As discussed in this chapter, transitional justice creates particular challenges for international security and international cooperation, especially when the United States is involved. That transitional justice implicates both security and cooperation raises questions that are addressed throughout this book. For example, why, given the drawbacks to security and cooperation that establishing ICTs may present, did the USG decide to collaborate with other states to create the IMT, the IMTFE, the ICTY, and the ICTR? Given those same concerns, what explains the variation in form among each of these USG-backed ICTs? What factors have driven USG decision-making in this issue-area?
Extrapolating from two of the dominant international relations theories— realism and liberalism—the following analysis provides answers to these vexing questions by exploring why the United States favored ICTs instead of—or in addition to—alternative transitional justice options in this book’s four primary case studies and opposed ICTs in this book’s two secondary case studies. Legalism claims that the USG was primarily driven by a principled commitment to the rule of law, whereas prudentialism asserts that the USG was motivated by a case-specific balancing of politics, pragmatics, and normative beliefs.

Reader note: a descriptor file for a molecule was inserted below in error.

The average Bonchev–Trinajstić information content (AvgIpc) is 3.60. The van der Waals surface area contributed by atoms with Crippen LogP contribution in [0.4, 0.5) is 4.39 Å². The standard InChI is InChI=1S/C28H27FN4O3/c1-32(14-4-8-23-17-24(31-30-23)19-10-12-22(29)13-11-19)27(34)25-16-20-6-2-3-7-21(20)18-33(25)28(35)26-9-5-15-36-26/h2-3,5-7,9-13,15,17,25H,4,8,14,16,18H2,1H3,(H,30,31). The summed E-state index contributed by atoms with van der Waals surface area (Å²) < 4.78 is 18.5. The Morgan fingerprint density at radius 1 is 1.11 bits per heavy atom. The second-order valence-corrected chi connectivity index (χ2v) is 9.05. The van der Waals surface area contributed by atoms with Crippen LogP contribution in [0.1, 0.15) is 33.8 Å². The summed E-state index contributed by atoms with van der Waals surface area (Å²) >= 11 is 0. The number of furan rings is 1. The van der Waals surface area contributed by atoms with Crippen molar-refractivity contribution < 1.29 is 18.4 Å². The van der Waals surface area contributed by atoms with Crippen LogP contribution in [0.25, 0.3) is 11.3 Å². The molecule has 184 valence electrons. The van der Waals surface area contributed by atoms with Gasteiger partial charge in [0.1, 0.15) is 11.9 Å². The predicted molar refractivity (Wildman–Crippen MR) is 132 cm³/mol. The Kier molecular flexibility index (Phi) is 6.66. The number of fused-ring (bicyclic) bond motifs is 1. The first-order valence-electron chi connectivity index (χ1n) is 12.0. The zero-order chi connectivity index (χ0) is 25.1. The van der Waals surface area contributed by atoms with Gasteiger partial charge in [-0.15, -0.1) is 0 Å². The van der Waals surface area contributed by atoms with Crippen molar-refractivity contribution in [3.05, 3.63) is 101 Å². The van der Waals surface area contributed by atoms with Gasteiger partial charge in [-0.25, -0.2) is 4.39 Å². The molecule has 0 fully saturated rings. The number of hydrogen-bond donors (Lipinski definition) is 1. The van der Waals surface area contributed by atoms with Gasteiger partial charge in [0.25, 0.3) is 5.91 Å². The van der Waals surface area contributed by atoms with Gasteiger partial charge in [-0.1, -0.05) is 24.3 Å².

The following four chapters present a history and analysis of the USG role in transitional justice concerning (1) Germany; (2) Japan; (3) Libya, Iraq, and the FRY; and (4) Rwanda. These chapters—and then the Conclusion—consider whether legalism or prudentialism provides a more compelling explanation for why and how the USG was involved in the creation of groundbreaking ICTs as well as other transitional justice mechanisms. Which theory is more persuasive will depend on their respective abilities to explain the factors that animate and constrain U.S. action. Specifically, the stronger theory would explicate more than just the United States’ support for a legalistic transitional justice option, given its liberal status. First, taking into account the array of transitional justice options outlined in Chapter II, what explains the USG’s preference for a particular option? Second, why might the USG support a non-legalistic transitional justice option over a legalistic one? Third, why might the USG support both legalistic and non-legalistic transitional justice options for the same atrocity? Fourth, why might the particular transitional justice options the USG supports vary across time and space? I begin these considerations with the first and perhaps most famous ICT in history, the IMT.